From Friday April 15, 2008
Directed by Lewis Allen, starring Frank Sinatra, Sterling Hayden, Nancy Gates and James Gleason.
Sinatra is John Baron, a World War 2 veteran and hit man hired to assassinate the President during a train stop in the sleepy desert town of Suddenly, CA. In choosing a vantage point to shoot from, Baron and his goon-squad take Ellen Benson (Gates) and her son hostage in their home. Can Sheriff Tod Shaw (Hayden) contain the violence that Baron threatens to bring to his town?
The elusiveness of the American Dream, even to veterans who fought for it, is a theme that elevates SUDDENLY above many Film Noirs of the era. That said, there’s still plenty of tough guys in hats threatening people, as in Sinatra sneering “The thing about killing you or her or him is that I wouldn’t be getting paid for it and I don’t like giving anything away for free.” Rumor has it Lee Harvey Oswald watched SUDDENLY a few weeks before assassinating President Kennedy. Maybe that’s true, maybe not, but Sinatra had SUDDENLY pulled from distribution along with THE MANCHURIAN CANDIDATE for many many years after November 1963.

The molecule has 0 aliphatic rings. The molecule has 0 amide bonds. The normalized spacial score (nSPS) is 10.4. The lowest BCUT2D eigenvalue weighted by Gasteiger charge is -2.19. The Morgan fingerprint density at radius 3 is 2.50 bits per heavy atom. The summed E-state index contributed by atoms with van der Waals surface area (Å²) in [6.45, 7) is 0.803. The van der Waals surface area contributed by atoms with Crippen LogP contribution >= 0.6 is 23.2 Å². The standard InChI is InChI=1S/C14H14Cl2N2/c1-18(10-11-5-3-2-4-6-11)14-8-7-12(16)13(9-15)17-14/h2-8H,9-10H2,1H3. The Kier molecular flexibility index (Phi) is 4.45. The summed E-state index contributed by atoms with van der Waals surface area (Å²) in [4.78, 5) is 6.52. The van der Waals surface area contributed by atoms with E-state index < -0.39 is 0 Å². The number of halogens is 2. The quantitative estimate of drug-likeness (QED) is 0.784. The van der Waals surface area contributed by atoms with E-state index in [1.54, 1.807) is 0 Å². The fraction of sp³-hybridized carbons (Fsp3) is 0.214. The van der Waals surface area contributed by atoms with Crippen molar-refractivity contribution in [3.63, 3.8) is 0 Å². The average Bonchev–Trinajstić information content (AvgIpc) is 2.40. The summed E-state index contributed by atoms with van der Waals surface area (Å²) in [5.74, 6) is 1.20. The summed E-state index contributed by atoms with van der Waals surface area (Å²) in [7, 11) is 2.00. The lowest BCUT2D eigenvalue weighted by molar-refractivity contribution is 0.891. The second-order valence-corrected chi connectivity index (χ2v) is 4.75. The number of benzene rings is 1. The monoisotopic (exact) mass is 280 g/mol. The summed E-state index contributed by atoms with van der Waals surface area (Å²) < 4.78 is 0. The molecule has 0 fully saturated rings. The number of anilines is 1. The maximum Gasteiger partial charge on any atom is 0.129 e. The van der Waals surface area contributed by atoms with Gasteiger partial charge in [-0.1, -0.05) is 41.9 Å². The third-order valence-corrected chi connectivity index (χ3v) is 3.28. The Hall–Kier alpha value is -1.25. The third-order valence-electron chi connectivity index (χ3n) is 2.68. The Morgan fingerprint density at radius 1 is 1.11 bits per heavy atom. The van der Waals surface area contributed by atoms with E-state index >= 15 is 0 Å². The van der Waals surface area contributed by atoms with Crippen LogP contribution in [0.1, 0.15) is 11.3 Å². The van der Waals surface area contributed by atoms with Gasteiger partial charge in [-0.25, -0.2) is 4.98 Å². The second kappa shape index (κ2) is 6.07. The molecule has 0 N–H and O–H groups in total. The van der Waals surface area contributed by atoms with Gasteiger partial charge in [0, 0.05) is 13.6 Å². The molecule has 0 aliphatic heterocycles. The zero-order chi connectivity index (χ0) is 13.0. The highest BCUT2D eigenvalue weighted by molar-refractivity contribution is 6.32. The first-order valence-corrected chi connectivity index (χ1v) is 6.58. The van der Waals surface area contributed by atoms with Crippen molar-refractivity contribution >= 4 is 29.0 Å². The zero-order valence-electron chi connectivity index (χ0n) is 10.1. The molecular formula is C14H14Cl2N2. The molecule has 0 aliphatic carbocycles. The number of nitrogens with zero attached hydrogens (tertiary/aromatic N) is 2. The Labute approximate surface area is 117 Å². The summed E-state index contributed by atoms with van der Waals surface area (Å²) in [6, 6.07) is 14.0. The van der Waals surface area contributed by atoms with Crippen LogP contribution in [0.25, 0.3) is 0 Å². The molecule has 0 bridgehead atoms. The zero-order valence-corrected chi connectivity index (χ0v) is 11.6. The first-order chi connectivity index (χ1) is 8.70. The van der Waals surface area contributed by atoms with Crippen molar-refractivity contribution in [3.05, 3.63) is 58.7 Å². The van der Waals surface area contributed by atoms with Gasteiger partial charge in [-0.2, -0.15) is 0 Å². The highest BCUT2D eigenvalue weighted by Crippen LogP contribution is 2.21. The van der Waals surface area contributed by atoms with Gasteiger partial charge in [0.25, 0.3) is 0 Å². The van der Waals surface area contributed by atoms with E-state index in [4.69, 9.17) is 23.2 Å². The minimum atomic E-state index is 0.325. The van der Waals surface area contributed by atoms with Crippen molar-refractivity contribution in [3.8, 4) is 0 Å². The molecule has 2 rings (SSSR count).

It’ll finish Tuesday,
AFTER THOUGHT from 4.23.10
Frank Sinatra’s involvement in SUDDENLY is an example of what is missing from current star-driven movies. Fresh from his Supporting Actor Oscar for FROM HERE TO ETERNITY, he might have sought out a vanity project allowing him to play a cool hero, enhancing his already cool public image. Instead, like Kirk Douglas in DETECTIVE STORY or Lancaster and Curtis in SWEET SMELL OF SUCCESS, Sinatra plays a man who is at best an anti-hero, and at worst an outright villain. In the days before actors were “brands,” these guys looked for roles that were as different from their public persona as they were from their previous roles. Frank sought out what should have been merely a B-movie because it offered him a chance to show range. Well done, Chairman.